You Can Adopt an Orphan Lamb

This guide explains how to adopt an orphan lamb, including where to purchase lambs, how to feed orphaned lambs, housing for lambs and medical advice.

| January/February 1978

  • Learn how to adopt an orphan lamb and raise it on the homestead.
    Learn how to adopt an orphan lamb and raise it on the homestead.
    Photo By Fotolia/Patrik Stedrak

  • Learn how to adopt an orphan lamb and raise it on the homestead.

Learn how to adopt an orphan lamb and care for them using this helpful step-by-step guide.

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How to Adopt an Orphan Lamb

As Paula Simmons — author of Raising Sheep the Modern Way says, it's best (from a money-saving and experience-gaining standpoint) to "grow" rather than "buy into" sheep, And certainly one of the easiest, most economical ways to get started with the animals — as Daryl Ann Kyle of Athol, Idaho will tell you — is to "adopt" an orphan. "

Sheep are wonderful animals: They're terrific meat-, wool-, and manure-producers . . . they're easy to tend to (much more so than most barnyard animals) . . . and as self-propelled lawn mowers, they can't be beat. Unfortunately for us homesteaders, however, it can cost quite a bundle at today's prices to start even a small flock of woollies, if you try to buy all your animals at once.

Should you happen to live where there are several nearby flocks of sheep, though, orphan lambs (also called "bums" or "bummers" in our neck of the woods) could just be your ticket to meat, wool, and a flock of your own. Orphan lambs — young'uns whose mothers have either died or rejected them for some reason — crop up now and then in every flock. And — because such animals need more-or-less intensive care in order to survive — shepherds are usually happy to have someone take these special babies off their hands for little or no money. That's where you come in . . . providing — of course — you know in advance how to attend to an orphan's special needs.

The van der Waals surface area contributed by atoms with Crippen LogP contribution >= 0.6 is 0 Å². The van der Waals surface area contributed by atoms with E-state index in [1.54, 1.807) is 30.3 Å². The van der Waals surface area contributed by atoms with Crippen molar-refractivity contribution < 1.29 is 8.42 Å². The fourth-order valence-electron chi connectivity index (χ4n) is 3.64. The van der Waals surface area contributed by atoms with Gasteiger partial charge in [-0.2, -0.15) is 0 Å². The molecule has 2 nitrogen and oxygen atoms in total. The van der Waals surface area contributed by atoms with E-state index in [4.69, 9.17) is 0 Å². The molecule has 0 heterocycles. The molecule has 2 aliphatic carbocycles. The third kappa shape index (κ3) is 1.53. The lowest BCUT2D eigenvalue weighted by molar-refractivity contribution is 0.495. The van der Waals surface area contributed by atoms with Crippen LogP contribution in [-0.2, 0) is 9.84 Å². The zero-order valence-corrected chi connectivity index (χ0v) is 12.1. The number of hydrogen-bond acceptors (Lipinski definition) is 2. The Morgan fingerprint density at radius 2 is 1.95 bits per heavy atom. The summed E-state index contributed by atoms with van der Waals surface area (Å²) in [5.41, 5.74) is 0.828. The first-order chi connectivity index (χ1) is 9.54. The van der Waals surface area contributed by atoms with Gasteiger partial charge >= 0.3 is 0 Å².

When, Where, and How to Obtain Orphan Lambs

Traditionally, lambing occurs between January and March of each year, although out-of-season births are becoming more common. To find a "bummer", consult [1] your county extension agent, [2] farmers who've been in the area for some time, [3] local want ads, [4] a sheep extension specialist at a nearby university, and/or [5] feed-store operators. You might find it useful, also, to place an advertisement in a "pennysaver" or other freely distributed tabloid.

11/23/2016 5:16:20 PM

That's nice,I want to adopt one but I have no farm.

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